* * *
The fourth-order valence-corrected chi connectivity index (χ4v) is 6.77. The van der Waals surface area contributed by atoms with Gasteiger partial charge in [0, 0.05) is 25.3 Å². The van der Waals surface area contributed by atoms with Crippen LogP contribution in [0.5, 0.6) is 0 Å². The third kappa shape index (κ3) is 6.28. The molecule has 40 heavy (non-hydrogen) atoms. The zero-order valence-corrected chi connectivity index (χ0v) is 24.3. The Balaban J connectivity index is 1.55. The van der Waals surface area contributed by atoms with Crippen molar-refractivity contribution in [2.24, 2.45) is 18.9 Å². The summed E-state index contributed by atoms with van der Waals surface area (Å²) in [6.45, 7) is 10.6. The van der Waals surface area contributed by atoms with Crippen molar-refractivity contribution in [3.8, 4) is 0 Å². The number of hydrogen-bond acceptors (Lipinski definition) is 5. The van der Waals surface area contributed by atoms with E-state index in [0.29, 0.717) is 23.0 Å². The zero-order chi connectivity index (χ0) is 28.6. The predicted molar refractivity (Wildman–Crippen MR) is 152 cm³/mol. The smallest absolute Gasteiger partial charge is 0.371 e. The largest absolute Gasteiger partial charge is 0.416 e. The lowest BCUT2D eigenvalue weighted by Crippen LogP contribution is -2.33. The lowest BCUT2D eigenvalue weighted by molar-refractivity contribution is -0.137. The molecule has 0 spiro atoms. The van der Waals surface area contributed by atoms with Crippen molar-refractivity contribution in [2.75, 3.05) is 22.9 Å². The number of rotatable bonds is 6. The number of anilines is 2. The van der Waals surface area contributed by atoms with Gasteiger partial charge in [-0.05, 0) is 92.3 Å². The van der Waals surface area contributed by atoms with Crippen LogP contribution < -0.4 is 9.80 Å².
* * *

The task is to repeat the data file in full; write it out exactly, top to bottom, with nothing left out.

The fourth-order valence-corrected chi connectivity index (χ4v) is 6.77. The van der Waals surface area contributed by atoms with Gasteiger partial charge in [0, 0.05) is 25.3 Å². The van der Waals surface area contributed by atoms with Crippen LogP contribution in [0.5, 0.6) is 0 Å². The third kappa shape index (κ3) is 6.28. The molecule has 40 heavy (non-hydrogen) atoms. The zero-order valence-corrected chi connectivity index (χ0v) is 24.3. The Balaban J connectivity index is 1.55. The van der Waals surface area contributed by atoms with Crippen molar-refractivity contribution in [2.24, 2.45) is 18.9 Å². The summed E-state index contributed by atoms with van der Waals surface area (Å²) in [6.45, 7) is 10.6. The van der Waals surface area contributed by atoms with Crippen molar-refractivity contribution in [3.8, 4) is 0 Å². The number of hydrogen-bond acceptors (Lipinski definition) is 5. The van der Waals surface area contributed by atoms with E-state index in [0.29, 0.717) is 23.0 Å². The zero-order chi connectivity index (χ0) is 28.6. The predicted molar refractivity (Wildman–Crippen MR) is 152 cm³/mol. The smallest absolute Gasteiger partial charge is 0.371 e. The largest absolute Gasteiger partial charge is 0.416 e. The lowest BCUT2D eigenvalue weighted by Crippen LogP contribution is -2.33. The lowest BCUT2D eigenvalue weighted by molar-refractivity contribution is -0.137. The molecule has 0 spiro atoms. The van der Waals surface area contributed by atoms with Crippen molar-refractivity contribution in [2.75, 3.05) is 22.9 Å². The number of rotatable bonds is 6. The number of anilines is 2. The van der Waals surface area contributed by atoms with Gasteiger partial charge in [-0.05, 0) is 92.3 Å². The van der Waals surface area contributed by atoms with Crippen LogP contribution < -0.4 is 9.80 Å².